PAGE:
"We have been raising glow-worms for research purposes in the laboratory. The female is fertilised and it lays its eggs very quickly - within just a couple of days after mating. The female places its eggs in soil for protection. The soil needs to be suitably damp, and it is important that it doe snot dry or grow mould. After about a month tiny larvae about a couple of millimetres in length", Borshagovski says.

"We give the larvae snails to eat.  The larvae keep busy eating and shed their skins as they grow. The shedding of the skin is often difficult for the larvae and some of them die."

Glow-worm larvae have been raised in a laboratory for research purposes. Photo: Anna-Maria Borshagovski.

A glow-worm larva crawls and wriggles in a jar where Borshagovski keeps a few of her specimens. A black larva a couple of centimetres long has about ten yellow or orange spots on both sides. 

"The larvae groom themselves with their chaeta and we are not sure if they wash themselves or if they are spreading a substance that makes them smell and taste bad."

Glow-worms do not have natural enemies, as birds and other predators avoid them because of their bad taste.  "Actually, I have not had the nerve to test the bad taste by tasting one", Borshagovski laughs.

Choice of mates studied using tests

"We have equipment at the Tvärminne research station in Hanko that we use to measure the intensity and colour of the light emitted by the females. I move around between the Hanko Peninsula and Konnevesi with this gadget to measure females, so I get good readings for making comparisons on the north-south axis."

Anna-Maria Borshagovski wants to find out what factors affect the intensity of the glow, how the males sense the light, and how they choose from among the females.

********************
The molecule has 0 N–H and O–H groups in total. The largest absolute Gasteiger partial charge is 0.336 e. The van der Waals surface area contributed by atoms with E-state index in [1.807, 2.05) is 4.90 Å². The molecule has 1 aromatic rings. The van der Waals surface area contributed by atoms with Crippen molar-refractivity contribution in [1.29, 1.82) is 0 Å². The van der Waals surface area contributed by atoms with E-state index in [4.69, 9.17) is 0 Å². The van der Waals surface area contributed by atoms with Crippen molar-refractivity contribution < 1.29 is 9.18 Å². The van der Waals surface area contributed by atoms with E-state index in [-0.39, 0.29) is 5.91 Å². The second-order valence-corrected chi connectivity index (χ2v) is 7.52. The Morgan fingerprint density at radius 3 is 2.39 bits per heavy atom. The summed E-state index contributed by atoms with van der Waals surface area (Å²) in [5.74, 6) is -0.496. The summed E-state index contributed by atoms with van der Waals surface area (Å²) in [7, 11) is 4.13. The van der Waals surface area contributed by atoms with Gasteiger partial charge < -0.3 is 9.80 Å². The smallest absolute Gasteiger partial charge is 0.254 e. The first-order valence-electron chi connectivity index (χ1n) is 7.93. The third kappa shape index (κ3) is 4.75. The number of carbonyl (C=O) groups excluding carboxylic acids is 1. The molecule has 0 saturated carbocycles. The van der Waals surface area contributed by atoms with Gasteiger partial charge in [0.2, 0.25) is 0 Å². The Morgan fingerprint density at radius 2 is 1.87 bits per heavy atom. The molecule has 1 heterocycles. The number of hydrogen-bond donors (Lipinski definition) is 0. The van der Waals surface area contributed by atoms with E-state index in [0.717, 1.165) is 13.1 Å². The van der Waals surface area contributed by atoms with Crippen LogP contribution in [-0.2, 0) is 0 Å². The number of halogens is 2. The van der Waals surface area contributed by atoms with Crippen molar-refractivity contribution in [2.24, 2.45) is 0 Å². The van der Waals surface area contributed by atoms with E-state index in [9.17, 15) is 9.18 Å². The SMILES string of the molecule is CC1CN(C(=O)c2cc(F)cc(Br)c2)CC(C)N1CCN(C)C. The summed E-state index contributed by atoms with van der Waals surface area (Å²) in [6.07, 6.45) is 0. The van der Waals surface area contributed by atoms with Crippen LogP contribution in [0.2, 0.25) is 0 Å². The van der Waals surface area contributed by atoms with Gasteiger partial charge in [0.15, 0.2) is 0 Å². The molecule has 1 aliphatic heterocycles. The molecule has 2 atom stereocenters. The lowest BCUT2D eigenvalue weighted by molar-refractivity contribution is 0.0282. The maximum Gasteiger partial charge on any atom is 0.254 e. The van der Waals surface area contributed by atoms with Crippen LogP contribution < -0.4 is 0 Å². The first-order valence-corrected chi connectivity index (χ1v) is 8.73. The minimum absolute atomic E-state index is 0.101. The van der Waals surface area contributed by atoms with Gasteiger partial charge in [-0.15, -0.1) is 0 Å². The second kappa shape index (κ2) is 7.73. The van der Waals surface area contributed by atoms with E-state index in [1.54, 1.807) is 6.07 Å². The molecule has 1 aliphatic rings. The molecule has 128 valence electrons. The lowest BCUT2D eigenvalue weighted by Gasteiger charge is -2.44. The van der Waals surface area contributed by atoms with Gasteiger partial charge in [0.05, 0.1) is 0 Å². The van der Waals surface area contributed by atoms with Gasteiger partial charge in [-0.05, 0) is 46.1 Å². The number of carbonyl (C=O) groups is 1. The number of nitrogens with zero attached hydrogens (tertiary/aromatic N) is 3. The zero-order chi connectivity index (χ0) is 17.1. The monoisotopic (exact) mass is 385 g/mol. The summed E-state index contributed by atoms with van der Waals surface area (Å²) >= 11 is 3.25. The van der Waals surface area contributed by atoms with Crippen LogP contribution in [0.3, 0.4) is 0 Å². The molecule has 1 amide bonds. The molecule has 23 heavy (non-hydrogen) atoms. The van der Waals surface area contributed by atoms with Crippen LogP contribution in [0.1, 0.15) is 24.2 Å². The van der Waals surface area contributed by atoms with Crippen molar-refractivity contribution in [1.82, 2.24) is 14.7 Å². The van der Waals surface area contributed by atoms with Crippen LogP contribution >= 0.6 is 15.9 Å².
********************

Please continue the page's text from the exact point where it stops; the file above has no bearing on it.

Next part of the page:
"At the latitude of Konnevesi the summer nights have more light than in Hanko, so the living environment is quite different in the north-south direction. I am interested in how the glow of the females and the male's ability to see have developed under the influence of ambient light."

"It would also be interesting to study variations between east and west. My colleagues have compared the genetic variation between the populations and it seems that differences between the countries are quite considerable. Another interesting question is the route by which glow-worms originally came to Finland."

Light pollution makes it difficult for glow-worms to mate. A male will not notice the glow of a female under a street lamp, and will select a female that can be seen outside the beam of light.

LED lamps, especially green ones, closely resemble a female glow-worm.

"We use green LEDs to catch males", Borshagovski says. "A glow-worm trap is simple to make: the top part off of a large soft drink bottle is cut off and turned upside down as a funnel into the lower part. A green LED is placed above the trap, attracting lovesick males that fall into the trap."

"The males are used in experiments in selecting partners, among other things. We had a hypothesis that the male chooses a large female with a conspicuous light and which produces many eggs. It was surprising that size turned not to matter, as the males chose both large and small females. Perhaps the male did not need to be all that choosy as there were several females within reach. The males can actually inseminate at least two females at a time."

However, in nature the male seeks out the largest female with the brightest glow.

 

Text: Satu Räsänen

Main photo: A female glow-worm shines in the summer night. Gautier Baudry.

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Last updated: 12.7.2018